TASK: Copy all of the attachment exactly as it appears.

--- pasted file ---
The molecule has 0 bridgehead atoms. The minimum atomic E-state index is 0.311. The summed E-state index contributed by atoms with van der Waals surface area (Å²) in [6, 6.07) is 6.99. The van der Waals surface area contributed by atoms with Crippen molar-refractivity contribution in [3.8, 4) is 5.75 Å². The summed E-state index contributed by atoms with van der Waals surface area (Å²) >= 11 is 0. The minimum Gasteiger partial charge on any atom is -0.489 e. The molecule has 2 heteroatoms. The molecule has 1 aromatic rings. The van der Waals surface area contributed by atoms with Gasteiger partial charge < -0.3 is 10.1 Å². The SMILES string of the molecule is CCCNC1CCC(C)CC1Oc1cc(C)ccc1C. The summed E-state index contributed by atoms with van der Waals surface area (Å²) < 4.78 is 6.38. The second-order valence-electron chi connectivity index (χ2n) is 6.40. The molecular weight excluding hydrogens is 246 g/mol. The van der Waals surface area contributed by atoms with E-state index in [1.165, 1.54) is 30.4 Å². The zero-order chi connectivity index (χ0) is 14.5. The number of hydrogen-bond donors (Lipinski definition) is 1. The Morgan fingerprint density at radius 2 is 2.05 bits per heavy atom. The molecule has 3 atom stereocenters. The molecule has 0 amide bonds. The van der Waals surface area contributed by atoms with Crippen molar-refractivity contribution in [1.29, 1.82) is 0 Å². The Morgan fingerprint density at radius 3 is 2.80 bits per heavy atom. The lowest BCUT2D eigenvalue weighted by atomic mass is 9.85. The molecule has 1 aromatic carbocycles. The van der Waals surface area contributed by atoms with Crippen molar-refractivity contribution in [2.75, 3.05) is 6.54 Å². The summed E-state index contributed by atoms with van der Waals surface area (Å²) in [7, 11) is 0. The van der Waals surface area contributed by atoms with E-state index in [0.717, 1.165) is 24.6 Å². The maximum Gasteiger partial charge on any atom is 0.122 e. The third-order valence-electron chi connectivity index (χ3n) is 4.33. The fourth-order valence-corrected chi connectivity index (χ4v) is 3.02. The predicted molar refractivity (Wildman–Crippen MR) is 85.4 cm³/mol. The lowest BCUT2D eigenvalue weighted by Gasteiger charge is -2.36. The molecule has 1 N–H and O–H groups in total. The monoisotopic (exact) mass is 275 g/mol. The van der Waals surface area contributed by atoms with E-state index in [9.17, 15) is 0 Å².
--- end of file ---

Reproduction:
The molecule has 0 bridgehead atoms. The minimum atomic E-state index is 0.311. The summed E-state index contributed by atoms with van der Waals surface area (Å²) in [6, 6.07) is 6.99. The van der Waals surface area contributed by atoms with Crippen molar-refractivity contribution in [3.8, 4) is 5.75 Å². The summed E-state index contributed by atoms with van der Waals surface area (Å²) >= 11 is 0. The minimum Gasteiger partial charge on any atom is -0.489 e. The molecule has 2 heteroatoms. The molecule has 1 aromatic rings. The van der Waals surface area contributed by atoms with Gasteiger partial charge < -0.3 is 10.1 Å². The SMILES string of the molecule is CCCNC1CCC(C)CC1Oc1cc(C)ccc1C. The summed E-state index contributed by atoms with van der Waals surface area (Å²) < 4.78 is 6.38. The second-order valence-electron chi connectivity index (χ2n) is 6.40. The molecular weight excluding hydrogens is 246 g/mol. The van der Waals surface area contributed by atoms with E-state index in [1.165, 1.54) is 30.4 Å². The zero-order chi connectivity index (χ0) is 14.5. The number of hydrogen-bond donors (Lipinski definition) is 1. The Morgan fingerprint density at radius 2 is 2.05 bits per heavy atom. The molecule has 3 atom stereocenters. The molecule has 0 amide bonds. The van der Waals surface area contributed by atoms with Crippen molar-refractivity contribution in [1.29, 1.82) is 0 Å². The Morgan fingerprint density at radius 3 is 2.80 bits per heavy atom. The lowest BCUT2D eigenvalue weighted by atomic mass is 9.85. The molecule has 1 aromatic carbocycles. The van der Waals surface area contributed by atoms with Crippen molar-refractivity contribution in [2.75, 3.05) is 6.54 Å². The summed E-state index contributed by atoms with van der Waals surface area (Å²) in [7, 11) is 0. The van der Waals surface area contributed by atoms with E-state index in [0.717, 1.165) is 24.6 Å². The maximum Gasteiger partial charge on any atom is 0.122 e. The third-order valence-electron chi connectivity index (χ3n) is 4.33. The fourth-order valence-corrected chi connectivity index (χ4v) is 3.02. The predicted molar refractivity (Wildman–Crippen MR) is 85.4 cm³/mol. The lowest BCUT2D eigenvalue weighted by Gasteiger charge is -2.36. The molecule has 1 N–H and O–H groups in total. The monoisotopic (exact) mass is 275 g/mol. The van der Waals surface area contributed by atoms with E-state index in [9.17, 15) is 0 Å².